#sciencedeskdigs: Glenn Plumb

light brown horn and frontside of partial skull of an ancient bison

NPS Photo/M.Reed

This week on #sciencedeskdigs we went literal. We found an object that was dug up and put on a scientist’s desk. Chief Wildlife Biologist, Glenn Plumb shares how this ancient bison skull paints a story of what the American West looked like 10,000 years ago and how it relates to the work he does for the National Park Service. Read on to hear his amazing story.

What is it?
“It’s a mineralized Bison antiquus skull - an animal that likely lived 10,000-14,000 years ago along the ancient North Platte River drainage. This is the ancient relative of modern Bison bison - the bison we see in parks today. At least I am 99% sure it is! The Denver Museum of Nature and Science has agreed to help verify the species and age. Last year, a friend of mine was using a backhoe to dig a utility trench near Torrington in Eastern Wyoming, north of the North Platte River and came across a gravelly muddy layer of earth about 8 feet deep. Then he saw this skull in the backhoe bucket and took it home and put it away in his barn. It is bigger than a typical modern bison, an adult Bison antiquus could be up to 3,500 pounds, 7-8 feet tall, 15 feet long, with horns 3 feet long tip to tip! This particular animal may have shared its environment with giant sloths, short-faced bears, giant tortoises, saber-toothed cats, dire wolves, camels, pronghorn, mammoths and mastadon, a giant armadillo like Glypotherium, and giant beavers!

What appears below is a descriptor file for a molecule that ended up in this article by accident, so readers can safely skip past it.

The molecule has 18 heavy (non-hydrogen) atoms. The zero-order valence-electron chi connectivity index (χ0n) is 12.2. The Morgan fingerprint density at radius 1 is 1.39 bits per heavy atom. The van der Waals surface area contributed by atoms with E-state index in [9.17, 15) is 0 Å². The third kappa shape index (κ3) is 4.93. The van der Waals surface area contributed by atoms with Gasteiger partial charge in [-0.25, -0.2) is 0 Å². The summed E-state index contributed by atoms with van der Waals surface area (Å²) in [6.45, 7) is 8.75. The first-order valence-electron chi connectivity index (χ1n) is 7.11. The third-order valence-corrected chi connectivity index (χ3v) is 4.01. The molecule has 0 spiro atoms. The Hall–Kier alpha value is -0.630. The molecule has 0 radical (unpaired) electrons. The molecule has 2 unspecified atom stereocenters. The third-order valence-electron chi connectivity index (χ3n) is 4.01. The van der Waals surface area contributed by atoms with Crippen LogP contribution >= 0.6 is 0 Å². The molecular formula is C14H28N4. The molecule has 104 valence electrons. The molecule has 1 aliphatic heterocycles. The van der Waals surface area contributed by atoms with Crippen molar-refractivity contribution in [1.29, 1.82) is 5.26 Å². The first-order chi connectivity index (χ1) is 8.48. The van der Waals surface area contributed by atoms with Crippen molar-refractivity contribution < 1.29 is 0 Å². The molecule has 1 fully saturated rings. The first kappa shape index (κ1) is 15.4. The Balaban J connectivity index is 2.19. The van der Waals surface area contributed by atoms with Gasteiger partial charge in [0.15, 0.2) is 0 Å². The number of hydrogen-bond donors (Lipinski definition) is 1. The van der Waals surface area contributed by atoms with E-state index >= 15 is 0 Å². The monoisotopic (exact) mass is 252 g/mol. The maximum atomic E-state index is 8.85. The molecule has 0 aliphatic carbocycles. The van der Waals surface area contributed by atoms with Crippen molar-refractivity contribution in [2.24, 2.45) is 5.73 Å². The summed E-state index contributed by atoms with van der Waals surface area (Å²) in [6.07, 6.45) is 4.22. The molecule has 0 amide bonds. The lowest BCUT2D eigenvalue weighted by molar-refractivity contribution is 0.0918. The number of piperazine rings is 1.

backside of a light brown horn and partial skull of an ancient bison

NPS Photo/ M.Reed

This particular skull specimen is very intriguing because the fine bone structures of the sinuses, orbital cavity, and brain cavity are so well preserved. There are also a pattern of what appears to be small round compressions and associated compression cracks. It is very intriguing to consider that they could be predation or scavenging bite marks of a very strong-jawed animal - perhaps a saber-tooth tiger or short-faced bear! At that time, as now, few wild animals were capable of biting hard enough to crack the heaviest part of a bison skull!

Bison, in any time, hold a special place for me because not only are bison an important symbol to the National Park Service (one stands proudly in the center of the NPS logo) but my job is to combine science and stewardship to protect bison and their ecology, “unimpaired for future generations!” Understanding the biodiversity that existed thousands of years ago in this area of the United States helps me better understand and appreciate the wildlife that now live in and around our national parks.”
porous brain cavity of ancient bison skull

NPS Photo/M.Reed